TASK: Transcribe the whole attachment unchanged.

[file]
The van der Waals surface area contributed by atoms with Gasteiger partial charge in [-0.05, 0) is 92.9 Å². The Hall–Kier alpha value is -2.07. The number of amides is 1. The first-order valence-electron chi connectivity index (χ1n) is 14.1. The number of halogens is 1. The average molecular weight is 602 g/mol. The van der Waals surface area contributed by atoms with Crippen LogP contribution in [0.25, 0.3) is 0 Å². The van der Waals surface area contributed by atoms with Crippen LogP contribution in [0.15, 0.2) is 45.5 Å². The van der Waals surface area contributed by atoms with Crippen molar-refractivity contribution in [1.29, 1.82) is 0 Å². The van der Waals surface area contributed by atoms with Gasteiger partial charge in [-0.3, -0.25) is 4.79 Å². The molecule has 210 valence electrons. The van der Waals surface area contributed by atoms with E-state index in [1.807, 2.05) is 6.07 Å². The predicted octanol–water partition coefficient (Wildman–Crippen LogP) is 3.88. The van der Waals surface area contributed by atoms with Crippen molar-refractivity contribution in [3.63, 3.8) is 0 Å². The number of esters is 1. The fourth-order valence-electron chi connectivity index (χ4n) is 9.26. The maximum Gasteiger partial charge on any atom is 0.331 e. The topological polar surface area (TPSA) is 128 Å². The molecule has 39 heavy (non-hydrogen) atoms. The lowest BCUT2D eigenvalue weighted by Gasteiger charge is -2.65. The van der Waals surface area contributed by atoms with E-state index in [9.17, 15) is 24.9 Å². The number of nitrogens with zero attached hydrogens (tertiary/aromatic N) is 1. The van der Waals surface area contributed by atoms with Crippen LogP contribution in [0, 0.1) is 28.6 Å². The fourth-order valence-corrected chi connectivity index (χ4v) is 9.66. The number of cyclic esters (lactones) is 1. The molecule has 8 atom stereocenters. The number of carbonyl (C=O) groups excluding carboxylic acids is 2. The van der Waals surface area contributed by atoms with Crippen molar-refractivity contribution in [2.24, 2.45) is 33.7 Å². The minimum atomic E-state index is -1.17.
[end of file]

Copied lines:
The van der Waals surface area contributed by atoms with Gasteiger partial charge in [-0.05, 0) is 92.9 Å². The Hall–Kier alpha value is -2.07. The number of amides is 1. The first-order valence-electron chi connectivity index (χ1n) is 14.1. The number of halogens is 1. The average molecular weight is 602 g/mol. The van der Waals surface area contributed by atoms with Crippen LogP contribution in [0.25, 0.3) is 0 Å². The van der Waals surface area contributed by atoms with Crippen LogP contribution in [0.15, 0.2) is 45.5 Å². The van der Waals surface area contributed by atoms with Crippen molar-refractivity contribution in [1.29, 1.82) is 0 Å². The van der Waals surface area contributed by atoms with Gasteiger partial charge in [-0.3, -0.25) is 4.79 Å². The molecule has 210 valence electrons. The van der Waals surface area contributed by atoms with E-state index in [1.807, 2.05) is 6.07 Å². The predicted octanol–water partition coefficient (Wildman–Crippen LogP) is 3.88. The van der Waals surface area contributed by atoms with Crippen molar-refractivity contribution in [3.63, 3.8) is 0 Å². The number of esters is 1. The fourth-order valence-electron chi connectivity index (χ4n) is 9.26. The maximum Gasteiger partial charge on any atom is 0.331 e. The topological polar surface area (TPSA) is 128 Å². The molecule has 39 heavy (non-hydrogen) atoms. The lowest BCUT2D eigenvalue weighted by Gasteiger charge is -2.65. The van der Waals surface area contributed by atoms with E-state index in [9.17, 15) is 24.9 Å². The number of nitrogens with zero attached hydrogens (tertiary/aromatic N) is 1. The van der Waals surface area contributed by atoms with Crippen LogP contribution in [0, 0.1) is 28.6 Å². The fourth-order valence-corrected chi connectivity index (χ4v) is 9.66. The number of cyclic esters (lactones) is 1. The molecule has 8 atom stereocenters. The number of carbonyl (C=O) groups excluding carboxylic acids is 2. The van der Waals surface area contributed by atoms with Crippen molar-refractivity contribution in [2.24, 2.45) is 33.7 Å². The minimum atomic E-state index is -1.17.